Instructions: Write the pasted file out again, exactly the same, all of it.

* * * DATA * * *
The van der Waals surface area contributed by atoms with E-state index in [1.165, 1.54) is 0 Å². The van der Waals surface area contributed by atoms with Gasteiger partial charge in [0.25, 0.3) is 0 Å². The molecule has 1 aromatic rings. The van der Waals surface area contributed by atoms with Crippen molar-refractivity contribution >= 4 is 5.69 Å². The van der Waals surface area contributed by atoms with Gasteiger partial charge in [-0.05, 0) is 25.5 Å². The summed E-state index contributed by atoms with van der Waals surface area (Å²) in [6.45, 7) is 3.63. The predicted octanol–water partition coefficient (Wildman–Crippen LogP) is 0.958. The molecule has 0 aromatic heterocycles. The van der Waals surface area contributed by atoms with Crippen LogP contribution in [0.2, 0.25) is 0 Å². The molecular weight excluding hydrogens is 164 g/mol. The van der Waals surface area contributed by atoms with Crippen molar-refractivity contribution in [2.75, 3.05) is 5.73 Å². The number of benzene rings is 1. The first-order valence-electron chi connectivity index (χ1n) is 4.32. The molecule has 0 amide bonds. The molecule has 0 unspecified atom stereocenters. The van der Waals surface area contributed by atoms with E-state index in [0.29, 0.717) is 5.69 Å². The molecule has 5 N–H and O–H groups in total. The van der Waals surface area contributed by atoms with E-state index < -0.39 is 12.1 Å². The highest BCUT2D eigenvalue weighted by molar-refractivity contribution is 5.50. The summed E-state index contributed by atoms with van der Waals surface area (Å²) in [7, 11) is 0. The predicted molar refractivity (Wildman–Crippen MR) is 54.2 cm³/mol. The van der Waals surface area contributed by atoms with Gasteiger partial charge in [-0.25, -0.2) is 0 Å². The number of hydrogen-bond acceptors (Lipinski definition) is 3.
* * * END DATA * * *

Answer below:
The van der Waals surface area contributed by atoms with E-state index in [1.165, 1.54) is 0 Å². The van der Waals surface area contributed by atoms with Gasteiger partial charge in [0.25, 0.3) is 0 Å². The molecule has 1 aromatic rings. The van der Waals surface area contributed by atoms with Crippen molar-refractivity contribution >= 4 is 5.69 Å². The van der Waals surface area contributed by atoms with Gasteiger partial charge in [-0.05, 0) is 25.5 Å². The summed E-state index contributed by atoms with van der Waals surface area (Å²) in [6.45, 7) is 3.63. The predicted octanol–water partition coefficient (Wildman–Crippen LogP) is 0.958. The molecule has 0 aromatic heterocycles. The van der Waals surface area contributed by atoms with Crippen LogP contribution in [0.2, 0.25) is 0 Å². The molecular weight excluding hydrogens is 164 g/mol. The van der Waals surface area contributed by atoms with Crippen molar-refractivity contribution in [2.75, 3.05) is 5.73 Å². The number of benzene rings is 1. The first-order valence-electron chi connectivity index (χ1n) is 4.32. The molecule has 0 amide bonds. The molecule has 0 unspecified atom stereocenters. The van der Waals surface area contributed by atoms with E-state index in [0.29, 0.717) is 5.69 Å². The molecule has 5 N–H and O–H groups in total. The van der Waals surface area contributed by atoms with E-state index < -0.39 is 12.1 Å². The highest BCUT2D eigenvalue weighted by molar-refractivity contribution is 5.50. The summed E-state index contributed by atoms with van der Waals surface area (Å²) in [7, 11) is 0. The predicted molar refractivity (Wildman–Crippen MR) is 54.2 cm³/mol. The van der Waals surface area contributed by atoms with Gasteiger partial charge in [-0.25, -0.2) is 0 Å². The number of hydrogen-bond acceptors (Lipinski definition) is 3.